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  1. PUBLIC - Liferay Faces
  2. FACES-1470

Memory leak for RequestScoped, SessionScoped, and ViewScoped managed-beans when running under Mojarra + JBoss AS

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      Mojarra has a vendor-specific Service Provider Interface named com.sun.faces.spi.InjectionProvider that is designed as an extension point for Servlet Container / Application Servers to handle dependency injection and cleanup of beans that are managed by the JSF Managed Bean Facility.

      The JBoss implementation if InjectionProvider is named org.jboss.as.web.deployment.jsf.JsfInjectionProvider and is bundled with JBoss AS. When Mojarra calls InjectionProvider.inject(Object managedBean) for beans annotated with @ManagedProperty, the JBoss JsfInjectionProvider will cause JBoss AS to hold onto a reference to the managedBean. If the InjectionProvider.invokePredestroy(Object managedBean} is not called, then JBoss AS experiences a memory leak.

      For @RequestScoped managed-beans running locally (not with WSRP), JBoss AS experiences a memory leak. Since the underlying HttpServletRequest occurs for the portal webapp context (ROOT), the JSF portlet request attributes are not associated with the portlet webapp context. Therefore, the Mojarra com.sun.faces.application.WebappLifecycleListener.attributeRemoved(ServletRequestAttributeEvent) method is never called in a local portlet environment. The solution to this problem is to have the portlet bridge discover the InjectionProvider instance and invoke the InjectionProvider.invokePredestroy(Object managedBean} method via reflection.

      For @SessionScoped managed-beans, JBoss AS also experiences a memory leak during session expiration. When Mojarra creates a @SessionScoped managed-bean during the JSF lifecycle, it calls ExternalContext.getSessionMap().put(String name, Object value) which causes the portlet bridge to store the bean via PortletSession.setAttribute(String, name, Object value). Section PLT.18.3 of the Portlet 2.0 Specification titled "Binding Attributes into a Session" requires that PortletSession attribute names be namespaced/prefixed with the "javax.portlet.p.<ID>?" pattern when they are stored in the underlying HttpSession. This means that the Mojarra com.sun.faces.application.WebappLifecycleListener.attributeRemoved(HttpSessionBindingEvent) method is unable to determine if session attributes are managed-beans, because the com.sun.faces.mgbean.BeanManager.isManaged(String) method returns false. Again, the solution to this problem is to have the portlet bridge discover the InjectionProvider instance and invoke the InjectionProvider.invokePredestroy(Object managedBean) method via reflection.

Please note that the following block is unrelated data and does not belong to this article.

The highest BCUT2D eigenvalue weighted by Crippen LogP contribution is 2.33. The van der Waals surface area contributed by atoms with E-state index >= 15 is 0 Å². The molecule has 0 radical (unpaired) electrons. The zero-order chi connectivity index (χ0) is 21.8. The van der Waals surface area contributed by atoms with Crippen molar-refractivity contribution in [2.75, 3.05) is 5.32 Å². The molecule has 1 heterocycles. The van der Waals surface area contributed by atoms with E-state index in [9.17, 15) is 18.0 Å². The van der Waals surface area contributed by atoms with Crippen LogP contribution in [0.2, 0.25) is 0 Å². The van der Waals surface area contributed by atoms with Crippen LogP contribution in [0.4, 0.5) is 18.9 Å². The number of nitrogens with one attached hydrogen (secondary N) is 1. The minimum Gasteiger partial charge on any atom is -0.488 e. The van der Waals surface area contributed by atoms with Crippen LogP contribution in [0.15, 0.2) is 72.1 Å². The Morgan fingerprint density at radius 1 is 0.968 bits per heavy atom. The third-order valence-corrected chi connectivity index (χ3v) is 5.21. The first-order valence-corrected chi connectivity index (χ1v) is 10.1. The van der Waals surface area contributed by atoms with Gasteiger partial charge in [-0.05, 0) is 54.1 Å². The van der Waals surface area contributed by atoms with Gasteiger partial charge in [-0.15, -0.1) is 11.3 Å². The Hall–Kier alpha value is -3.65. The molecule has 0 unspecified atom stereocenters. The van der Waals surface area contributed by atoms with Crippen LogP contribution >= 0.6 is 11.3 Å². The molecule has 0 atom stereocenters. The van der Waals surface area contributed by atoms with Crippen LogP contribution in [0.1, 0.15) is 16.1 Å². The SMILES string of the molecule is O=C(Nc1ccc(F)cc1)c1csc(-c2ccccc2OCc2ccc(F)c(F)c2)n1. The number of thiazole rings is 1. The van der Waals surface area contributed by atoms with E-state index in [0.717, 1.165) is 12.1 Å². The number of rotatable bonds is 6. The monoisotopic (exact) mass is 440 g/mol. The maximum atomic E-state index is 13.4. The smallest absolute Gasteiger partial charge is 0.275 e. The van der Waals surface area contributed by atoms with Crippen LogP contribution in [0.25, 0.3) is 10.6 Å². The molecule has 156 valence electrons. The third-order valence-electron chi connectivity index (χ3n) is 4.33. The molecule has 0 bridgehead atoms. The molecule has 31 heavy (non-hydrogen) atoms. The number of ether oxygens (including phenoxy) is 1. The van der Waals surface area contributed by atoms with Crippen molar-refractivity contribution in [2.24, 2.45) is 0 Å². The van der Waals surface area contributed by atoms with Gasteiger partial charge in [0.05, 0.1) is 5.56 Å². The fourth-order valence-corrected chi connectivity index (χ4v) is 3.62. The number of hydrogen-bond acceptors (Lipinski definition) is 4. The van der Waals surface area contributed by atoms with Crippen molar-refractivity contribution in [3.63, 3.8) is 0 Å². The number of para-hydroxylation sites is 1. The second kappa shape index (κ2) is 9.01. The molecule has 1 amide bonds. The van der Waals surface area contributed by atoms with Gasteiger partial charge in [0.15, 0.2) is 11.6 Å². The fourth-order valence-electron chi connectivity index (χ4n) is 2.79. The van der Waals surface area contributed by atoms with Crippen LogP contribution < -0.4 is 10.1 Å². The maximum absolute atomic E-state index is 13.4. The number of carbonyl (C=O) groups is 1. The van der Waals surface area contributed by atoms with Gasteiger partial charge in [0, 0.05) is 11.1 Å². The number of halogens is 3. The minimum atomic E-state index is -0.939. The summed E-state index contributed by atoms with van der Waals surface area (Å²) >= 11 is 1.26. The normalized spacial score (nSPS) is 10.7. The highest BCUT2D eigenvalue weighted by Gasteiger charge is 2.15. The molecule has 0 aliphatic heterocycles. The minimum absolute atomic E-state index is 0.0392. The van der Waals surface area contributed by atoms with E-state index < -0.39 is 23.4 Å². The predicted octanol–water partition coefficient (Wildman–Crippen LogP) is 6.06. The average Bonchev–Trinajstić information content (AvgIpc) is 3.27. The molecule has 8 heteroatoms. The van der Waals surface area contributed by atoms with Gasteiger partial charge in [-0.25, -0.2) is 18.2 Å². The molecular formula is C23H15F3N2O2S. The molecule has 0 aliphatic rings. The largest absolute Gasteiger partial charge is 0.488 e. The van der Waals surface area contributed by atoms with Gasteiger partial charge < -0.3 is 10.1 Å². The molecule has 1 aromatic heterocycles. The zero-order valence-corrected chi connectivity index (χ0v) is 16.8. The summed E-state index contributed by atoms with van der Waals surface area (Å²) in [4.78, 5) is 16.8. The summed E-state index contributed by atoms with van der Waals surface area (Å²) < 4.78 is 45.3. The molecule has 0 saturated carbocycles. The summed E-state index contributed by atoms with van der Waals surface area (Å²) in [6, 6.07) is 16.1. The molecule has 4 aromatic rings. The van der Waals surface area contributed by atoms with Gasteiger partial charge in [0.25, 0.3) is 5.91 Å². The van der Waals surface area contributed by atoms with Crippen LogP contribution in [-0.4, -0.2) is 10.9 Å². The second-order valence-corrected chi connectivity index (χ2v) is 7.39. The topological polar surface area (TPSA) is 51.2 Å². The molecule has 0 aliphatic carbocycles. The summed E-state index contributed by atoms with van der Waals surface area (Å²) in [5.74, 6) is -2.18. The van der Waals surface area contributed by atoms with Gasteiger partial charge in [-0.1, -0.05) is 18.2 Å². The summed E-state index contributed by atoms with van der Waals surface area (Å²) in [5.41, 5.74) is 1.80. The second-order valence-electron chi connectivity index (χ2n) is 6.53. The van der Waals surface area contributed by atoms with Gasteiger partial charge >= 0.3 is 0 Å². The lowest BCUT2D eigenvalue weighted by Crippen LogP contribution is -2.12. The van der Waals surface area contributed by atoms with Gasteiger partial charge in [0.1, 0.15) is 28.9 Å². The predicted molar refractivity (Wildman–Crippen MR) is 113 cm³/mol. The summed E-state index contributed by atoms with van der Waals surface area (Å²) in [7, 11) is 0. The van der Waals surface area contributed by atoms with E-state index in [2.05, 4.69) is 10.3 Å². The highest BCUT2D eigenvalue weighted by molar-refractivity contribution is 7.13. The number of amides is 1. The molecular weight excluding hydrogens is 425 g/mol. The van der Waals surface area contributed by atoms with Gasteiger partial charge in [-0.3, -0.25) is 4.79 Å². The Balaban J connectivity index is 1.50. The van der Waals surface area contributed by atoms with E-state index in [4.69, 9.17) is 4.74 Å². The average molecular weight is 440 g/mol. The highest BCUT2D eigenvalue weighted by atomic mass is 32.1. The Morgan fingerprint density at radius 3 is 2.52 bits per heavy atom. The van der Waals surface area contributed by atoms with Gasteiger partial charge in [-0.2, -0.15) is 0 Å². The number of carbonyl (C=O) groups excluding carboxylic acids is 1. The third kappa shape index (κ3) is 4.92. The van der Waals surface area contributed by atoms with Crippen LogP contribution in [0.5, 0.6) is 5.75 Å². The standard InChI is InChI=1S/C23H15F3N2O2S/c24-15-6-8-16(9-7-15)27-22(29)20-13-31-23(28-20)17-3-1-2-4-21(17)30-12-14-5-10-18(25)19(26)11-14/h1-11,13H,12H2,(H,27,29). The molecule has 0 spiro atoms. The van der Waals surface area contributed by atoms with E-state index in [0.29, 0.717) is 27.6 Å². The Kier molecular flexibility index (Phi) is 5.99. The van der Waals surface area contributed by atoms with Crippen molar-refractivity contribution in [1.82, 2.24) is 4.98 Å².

For @ViewScoped managed-beans, JBoss AS also experiences a memory leak during session expiration. This is because the Mojarra com.sun.faces.application.view.ViewScopeManager is unable to get the value of the "com.sun.faces.application.view.activeViewMaps" session attribute since the attribute name is namespaced/prefixed with the "javax.portlet.p.<ID>?" pattern, and therefore is unable to cleanup the managed-beans in the view map. The solution to this problem is to have the portlet bridge remove the "javax.portlet.p.<ID>?" prefix from session attribute names and then call the ViewScopeManager.sessionDestroyed(HttpSessionEvent) method via reflection. NOTE THAT THE FIX WILL ONLY WORK WITH Mojarra 2.1.18 (OR NEWER) since the ViewScopeManager was introduced in JAVASERVERFACES-2688.

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              Assignee:
              neil.griffin Neil Griffin
              Reporter:
              neil.griffin Neil Griffin
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                  Packages

                  Version Package
                  liferay-faces-2.1.2-ga3
                  liferay-faces-3.0.2-legacy-ga3
                  liferay-faces-3.0.2-ga3
                  liferay-faces-3.1.2-ga3